Causes Of Slugs and Snails

Plant Stress Encourages Slug Problems
While both slugs and snails are attracted to well-mulched areas with moist, acidic soil, close observation suggests that they actually most attracted to plants in those areas that are suffering stress for some reason. In most parts of the country, plants that are very healthy and live where there is a balanced population of slug predators are less vulnerable to slugs and snails. So treat the immediate snail or slug problem, then try to figure out what might be stressing affected plants and correct that problem.

Some causes of plant stress include:
Too much or too little light or moisture

Inappropriate plant for the local climate or site conditions

Excessive use of nitrogen-rich fertilizer, which encourages too much leafy plant growth--perfect slug and snail food!

Drastic pruning of trees or shrubs, which encourages growth of succulent suckers (side shoots)

Use of pesticides against other pests which also kills off the slug or snail’s natural predators and parasites.

Shock resulting from transplanting, which makes plants vulnerable to pests for a few days to a week

Other Conditions That Foster Slugs And Snails
Nitrogen deficiency. Slugs prefer to eat soft, slightly rotting plant debris. When plants are deficient in nitrogen, their lower leaves turn yellow and gradually decay. This happens most often in poor soils that have not been fertilized. Nitrogen-deficient plants have a hard time making the enzymes that slugs taste bad to slugs. Plants in a good soil that get a light dose of a slow-acting granular fertilizer each season are more likely to withstand attacks by slugs and snails.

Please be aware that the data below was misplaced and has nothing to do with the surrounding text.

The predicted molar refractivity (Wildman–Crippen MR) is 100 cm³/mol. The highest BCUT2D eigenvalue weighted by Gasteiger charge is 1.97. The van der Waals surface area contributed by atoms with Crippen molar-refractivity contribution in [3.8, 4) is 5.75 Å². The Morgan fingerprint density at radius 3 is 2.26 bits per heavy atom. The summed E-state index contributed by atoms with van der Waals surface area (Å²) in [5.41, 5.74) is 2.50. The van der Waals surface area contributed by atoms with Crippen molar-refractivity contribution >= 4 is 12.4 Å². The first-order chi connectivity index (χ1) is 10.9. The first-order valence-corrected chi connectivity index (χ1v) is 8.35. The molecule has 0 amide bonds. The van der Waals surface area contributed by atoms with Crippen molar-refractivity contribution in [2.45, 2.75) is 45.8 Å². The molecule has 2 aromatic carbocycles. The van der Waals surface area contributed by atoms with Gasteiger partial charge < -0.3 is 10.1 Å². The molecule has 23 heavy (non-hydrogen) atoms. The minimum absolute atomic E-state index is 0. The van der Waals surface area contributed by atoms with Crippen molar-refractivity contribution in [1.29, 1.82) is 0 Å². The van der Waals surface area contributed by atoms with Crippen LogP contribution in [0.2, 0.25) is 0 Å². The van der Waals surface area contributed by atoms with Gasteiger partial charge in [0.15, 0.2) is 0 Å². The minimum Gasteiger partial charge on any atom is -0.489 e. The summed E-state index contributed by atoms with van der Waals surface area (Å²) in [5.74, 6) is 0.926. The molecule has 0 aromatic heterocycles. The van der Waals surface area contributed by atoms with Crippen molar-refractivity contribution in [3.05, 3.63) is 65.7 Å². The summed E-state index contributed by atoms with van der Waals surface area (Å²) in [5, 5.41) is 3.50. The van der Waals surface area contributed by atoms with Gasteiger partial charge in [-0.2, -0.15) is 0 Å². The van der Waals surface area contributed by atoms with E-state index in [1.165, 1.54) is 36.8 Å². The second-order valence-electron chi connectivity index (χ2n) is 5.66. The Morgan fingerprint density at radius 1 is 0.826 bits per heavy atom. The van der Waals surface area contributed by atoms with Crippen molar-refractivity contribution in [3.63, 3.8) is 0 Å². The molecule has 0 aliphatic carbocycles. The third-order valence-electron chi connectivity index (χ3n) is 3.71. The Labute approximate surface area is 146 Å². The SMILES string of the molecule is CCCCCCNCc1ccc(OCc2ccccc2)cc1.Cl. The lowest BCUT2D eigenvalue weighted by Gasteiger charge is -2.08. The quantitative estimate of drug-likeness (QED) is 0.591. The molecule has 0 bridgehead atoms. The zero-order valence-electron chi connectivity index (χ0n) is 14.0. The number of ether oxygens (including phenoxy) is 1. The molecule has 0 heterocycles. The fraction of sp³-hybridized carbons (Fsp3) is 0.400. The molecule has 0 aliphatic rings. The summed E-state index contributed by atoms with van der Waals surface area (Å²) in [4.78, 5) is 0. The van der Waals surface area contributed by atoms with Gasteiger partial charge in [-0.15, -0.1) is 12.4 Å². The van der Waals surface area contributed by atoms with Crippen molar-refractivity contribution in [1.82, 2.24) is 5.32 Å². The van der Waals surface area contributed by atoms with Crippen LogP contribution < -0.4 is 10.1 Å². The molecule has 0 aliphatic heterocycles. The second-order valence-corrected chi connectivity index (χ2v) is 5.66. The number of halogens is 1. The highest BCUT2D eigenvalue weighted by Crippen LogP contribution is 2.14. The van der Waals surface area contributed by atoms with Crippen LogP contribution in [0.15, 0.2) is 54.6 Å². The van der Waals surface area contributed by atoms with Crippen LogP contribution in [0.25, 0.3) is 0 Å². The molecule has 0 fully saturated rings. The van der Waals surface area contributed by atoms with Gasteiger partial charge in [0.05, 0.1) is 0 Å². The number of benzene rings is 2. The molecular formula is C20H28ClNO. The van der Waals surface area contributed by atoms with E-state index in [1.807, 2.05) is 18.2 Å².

Pesticide Overuse. Slugs and snails normally are controlled by various kinds of birds and beneficial insects such as ground beetles, ants and daddy-long-legs (harvestmen) living in healthy home landscapes that host a diversity of plants and wildlife. However, where there has been frequent use of broad-spectrum insecticides which kill indiscriminately, nature’s first line of defense--the beneficial insects--is eliminated along with the pests. Because pest populations rebound faster than those of their natural enemies, the slugs and snails can reestablish themselves unmolested.

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